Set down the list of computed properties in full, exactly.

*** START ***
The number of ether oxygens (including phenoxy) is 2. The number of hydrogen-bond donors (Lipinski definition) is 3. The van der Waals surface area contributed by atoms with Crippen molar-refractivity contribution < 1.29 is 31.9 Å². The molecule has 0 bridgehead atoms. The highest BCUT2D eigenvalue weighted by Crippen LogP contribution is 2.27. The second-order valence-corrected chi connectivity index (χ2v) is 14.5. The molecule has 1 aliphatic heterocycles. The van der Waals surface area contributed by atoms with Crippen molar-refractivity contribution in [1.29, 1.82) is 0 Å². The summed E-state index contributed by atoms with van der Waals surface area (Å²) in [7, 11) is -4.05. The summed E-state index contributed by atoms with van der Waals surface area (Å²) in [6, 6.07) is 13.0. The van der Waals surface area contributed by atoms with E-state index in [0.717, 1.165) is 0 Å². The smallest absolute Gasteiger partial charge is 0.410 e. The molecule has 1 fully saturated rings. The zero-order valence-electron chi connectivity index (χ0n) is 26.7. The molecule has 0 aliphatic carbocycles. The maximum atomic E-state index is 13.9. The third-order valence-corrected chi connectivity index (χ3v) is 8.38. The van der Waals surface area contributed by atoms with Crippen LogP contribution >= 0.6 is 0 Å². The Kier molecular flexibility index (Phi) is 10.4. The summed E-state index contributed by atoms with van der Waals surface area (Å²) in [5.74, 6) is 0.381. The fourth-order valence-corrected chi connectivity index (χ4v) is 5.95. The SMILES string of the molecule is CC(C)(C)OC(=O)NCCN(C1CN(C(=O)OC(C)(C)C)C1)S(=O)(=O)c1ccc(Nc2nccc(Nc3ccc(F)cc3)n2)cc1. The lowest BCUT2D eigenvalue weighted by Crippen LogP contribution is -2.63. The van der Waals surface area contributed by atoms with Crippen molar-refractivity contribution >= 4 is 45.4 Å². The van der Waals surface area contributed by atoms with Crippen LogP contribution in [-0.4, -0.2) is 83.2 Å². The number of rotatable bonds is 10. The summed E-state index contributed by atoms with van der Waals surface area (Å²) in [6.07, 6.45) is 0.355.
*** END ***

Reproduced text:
The number of ether oxygens (including phenoxy) is 2. The number of hydrogen-bond donors (Lipinski definition) is 3. The van der Waals surface area contributed by atoms with Crippen molar-refractivity contribution < 1.29 is 31.9 Å². The molecule has 0 bridgehead atoms. The highest BCUT2D eigenvalue weighted by Crippen LogP contribution is 2.27. The second-order valence-corrected chi connectivity index (χ2v) is 14.5. The molecule has 1 aliphatic heterocycles. The van der Waals surface area contributed by atoms with Crippen molar-refractivity contribution in [1.29, 1.82) is 0 Å². The summed E-state index contributed by atoms with van der Waals surface area (Å²) in [7, 11) is -4.05. The summed E-state index contributed by atoms with van der Waals surface area (Å²) in [6, 6.07) is 13.0. The van der Waals surface area contributed by atoms with E-state index in [0.717, 1.165) is 0 Å². The smallest absolute Gasteiger partial charge is 0.410 e. The molecule has 1 fully saturated rings. The zero-order valence-electron chi connectivity index (χ0n) is 26.7. The molecule has 0 aliphatic carbocycles. The maximum atomic E-state index is 13.9. The third-order valence-corrected chi connectivity index (χ3v) is 8.38. The van der Waals surface area contributed by atoms with Crippen LogP contribution >= 0.6 is 0 Å². The Kier molecular flexibility index (Phi) is 10.4. The summed E-state index contributed by atoms with van der Waals surface area (Å²) in [5.74, 6) is 0.381. The fourth-order valence-corrected chi connectivity index (χ4v) is 5.95. The SMILES string of the molecule is CC(C)(C)OC(=O)NCCN(C1CN(C(=O)OC(C)(C)C)C1)S(=O)(=O)c1ccc(Nc2nccc(Nc3ccc(F)cc3)n2)cc1. The lowest BCUT2D eigenvalue weighted by Crippen LogP contribution is -2.63. The van der Waals surface area contributed by atoms with Crippen molar-refractivity contribution >= 4 is 45.4 Å². The van der Waals surface area contributed by atoms with Crippen LogP contribution in [-0.4, -0.2) is 83.2 Å². The number of rotatable bonds is 10. The summed E-state index contributed by atoms with van der Waals surface area (Å²) in [6.07, 6.45) is 0.355.